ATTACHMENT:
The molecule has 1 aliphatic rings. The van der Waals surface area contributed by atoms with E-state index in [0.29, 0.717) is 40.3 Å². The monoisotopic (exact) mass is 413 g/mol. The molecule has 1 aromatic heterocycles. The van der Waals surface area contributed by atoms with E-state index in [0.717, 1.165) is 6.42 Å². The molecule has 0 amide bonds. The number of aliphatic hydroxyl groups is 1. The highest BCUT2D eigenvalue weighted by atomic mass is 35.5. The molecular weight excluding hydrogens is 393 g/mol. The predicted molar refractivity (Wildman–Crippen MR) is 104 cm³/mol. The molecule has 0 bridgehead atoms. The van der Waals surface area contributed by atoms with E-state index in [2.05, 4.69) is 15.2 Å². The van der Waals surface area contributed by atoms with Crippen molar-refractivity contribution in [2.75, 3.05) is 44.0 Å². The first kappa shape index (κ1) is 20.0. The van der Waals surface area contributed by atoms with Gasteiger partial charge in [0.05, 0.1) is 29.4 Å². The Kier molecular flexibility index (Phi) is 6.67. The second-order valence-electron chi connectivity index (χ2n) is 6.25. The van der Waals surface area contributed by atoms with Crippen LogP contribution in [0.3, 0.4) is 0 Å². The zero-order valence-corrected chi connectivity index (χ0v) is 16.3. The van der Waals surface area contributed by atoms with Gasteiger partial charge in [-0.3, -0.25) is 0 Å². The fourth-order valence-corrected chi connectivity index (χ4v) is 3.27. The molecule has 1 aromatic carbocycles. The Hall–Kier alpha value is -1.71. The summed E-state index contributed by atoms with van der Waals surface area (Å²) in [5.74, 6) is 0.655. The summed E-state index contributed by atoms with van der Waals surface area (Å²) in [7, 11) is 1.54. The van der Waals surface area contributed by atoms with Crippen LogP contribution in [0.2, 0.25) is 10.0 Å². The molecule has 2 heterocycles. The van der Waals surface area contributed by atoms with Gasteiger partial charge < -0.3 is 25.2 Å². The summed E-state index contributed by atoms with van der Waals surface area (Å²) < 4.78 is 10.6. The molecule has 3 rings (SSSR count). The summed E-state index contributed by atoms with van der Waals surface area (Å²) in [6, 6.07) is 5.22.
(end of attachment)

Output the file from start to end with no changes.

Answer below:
The molecule has 1 aliphatic rings. The van der Waals surface area contributed by atoms with E-state index in [0.29, 0.717) is 40.3 Å². The monoisotopic (exact) mass is 413 g/mol. The molecule has 1 aromatic heterocycles. The van der Waals surface area contributed by atoms with E-state index in [0.717, 1.165) is 6.42 Å². The molecule has 0 amide bonds. The number of aliphatic hydroxyl groups is 1. The highest BCUT2D eigenvalue weighted by atomic mass is 35.5. The molecular weight excluding hydrogens is 393 g/mol. The predicted molar refractivity (Wildman–Crippen MR) is 104 cm³/mol. The molecule has 0 bridgehead atoms. The van der Waals surface area contributed by atoms with E-state index in [2.05, 4.69) is 15.2 Å². The van der Waals surface area contributed by atoms with Crippen molar-refractivity contribution in [2.75, 3.05) is 44.0 Å². The first kappa shape index (κ1) is 20.0. The van der Waals surface area contributed by atoms with Gasteiger partial charge in [0.05, 0.1) is 29.4 Å². The Kier molecular flexibility index (Phi) is 6.67. The second-order valence-electron chi connectivity index (χ2n) is 6.25. The van der Waals surface area contributed by atoms with Crippen LogP contribution in [0.3, 0.4) is 0 Å². The zero-order valence-corrected chi connectivity index (χ0v) is 16.3. The van der Waals surface area contributed by atoms with Gasteiger partial charge in [-0.3, -0.25) is 0 Å². The fourth-order valence-corrected chi connectivity index (χ4v) is 3.27. The molecule has 1 aromatic carbocycles. The Hall–Kier alpha value is -1.71. The summed E-state index contributed by atoms with van der Waals surface area (Å²) in [5.74, 6) is 0.655. The summed E-state index contributed by atoms with van der Waals surface area (Å²) in [7, 11) is 1.54. The van der Waals surface area contributed by atoms with Crippen LogP contribution in [0.2, 0.25) is 10.0 Å². The molecule has 2 heterocycles. The van der Waals surface area contributed by atoms with Gasteiger partial charge < -0.3 is 25.2 Å². The summed E-state index contributed by atoms with van der Waals surface area (Å²) < 4.78 is 10.6. The molecule has 3 rings (SSSR count). The summed E-state index contributed by atoms with van der Waals surface area (Å²) in [6, 6.07) is 5.22.